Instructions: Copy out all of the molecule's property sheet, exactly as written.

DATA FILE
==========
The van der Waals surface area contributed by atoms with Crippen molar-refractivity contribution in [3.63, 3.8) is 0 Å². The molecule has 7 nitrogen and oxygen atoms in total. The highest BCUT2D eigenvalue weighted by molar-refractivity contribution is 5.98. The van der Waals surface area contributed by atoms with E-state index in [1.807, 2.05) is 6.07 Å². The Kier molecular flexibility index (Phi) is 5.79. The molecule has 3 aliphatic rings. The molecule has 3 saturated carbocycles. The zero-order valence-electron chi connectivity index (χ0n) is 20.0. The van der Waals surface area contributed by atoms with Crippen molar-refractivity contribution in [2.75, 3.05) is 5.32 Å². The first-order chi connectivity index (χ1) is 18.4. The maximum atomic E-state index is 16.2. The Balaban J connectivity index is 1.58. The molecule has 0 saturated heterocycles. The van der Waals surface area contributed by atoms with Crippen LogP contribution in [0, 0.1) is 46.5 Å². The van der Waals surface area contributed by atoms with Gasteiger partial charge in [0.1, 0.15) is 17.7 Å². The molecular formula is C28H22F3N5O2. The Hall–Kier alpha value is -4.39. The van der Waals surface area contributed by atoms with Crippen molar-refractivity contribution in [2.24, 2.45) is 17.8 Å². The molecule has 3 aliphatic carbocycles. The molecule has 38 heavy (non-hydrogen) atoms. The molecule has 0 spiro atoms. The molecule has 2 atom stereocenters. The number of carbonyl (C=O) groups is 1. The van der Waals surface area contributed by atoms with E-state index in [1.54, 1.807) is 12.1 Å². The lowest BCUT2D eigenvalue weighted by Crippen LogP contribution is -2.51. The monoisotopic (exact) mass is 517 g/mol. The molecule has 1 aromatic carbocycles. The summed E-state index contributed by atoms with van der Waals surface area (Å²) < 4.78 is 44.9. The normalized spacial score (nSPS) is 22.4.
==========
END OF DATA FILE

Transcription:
The van der Waals surface area contributed by atoms with Crippen molar-refractivity contribution in [3.63, 3.8) is 0 Å². The molecule has 7 nitrogen and oxygen atoms in total. The highest BCUT2D eigenvalue weighted by molar-refractivity contribution is 5.98. The van der Waals surface area contributed by atoms with E-state index in [1.807, 2.05) is 6.07 Å². The Kier molecular flexibility index (Phi) is 5.79. The molecule has 3 aliphatic rings. The molecule has 3 saturated carbocycles. The zero-order valence-electron chi connectivity index (χ0n) is 20.0. The van der Waals surface area contributed by atoms with Crippen molar-refractivity contribution in [2.75, 3.05) is 5.32 Å². The first-order chi connectivity index (χ1) is 18.4. The maximum atomic E-state index is 16.2. The Balaban J connectivity index is 1.58. The molecule has 0 saturated heterocycles. The van der Waals surface area contributed by atoms with Crippen LogP contribution in [0, 0.1) is 46.5 Å². The van der Waals surface area contributed by atoms with Gasteiger partial charge in [0.1, 0.15) is 17.7 Å². The molecular formula is C28H22F3N5O2. The Hall–Kier alpha value is -4.39. The van der Waals surface area contributed by atoms with Crippen molar-refractivity contribution in [2.24, 2.45) is 17.8 Å². The molecule has 3 aliphatic carbocycles. The molecule has 38 heavy (non-hydrogen) atoms. The molecule has 0 spiro atoms. The molecule has 2 atom stereocenters. The number of carbonyl (C=O) groups is 1. The van der Waals surface area contributed by atoms with E-state index in [1.54, 1.807) is 12.1 Å². The lowest BCUT2D eigenvalue weighted by Crippen LogP contribution is -2.51. The monoisotopic (exact) mass is 517 g/mol. The molecule has 1 aromatic carbocycles. The summed E-state index contributed by atoms with van der Waals surface area (Å²) < 4.78 is 44.9. The normalized spacial score (nSPS) is 22.4.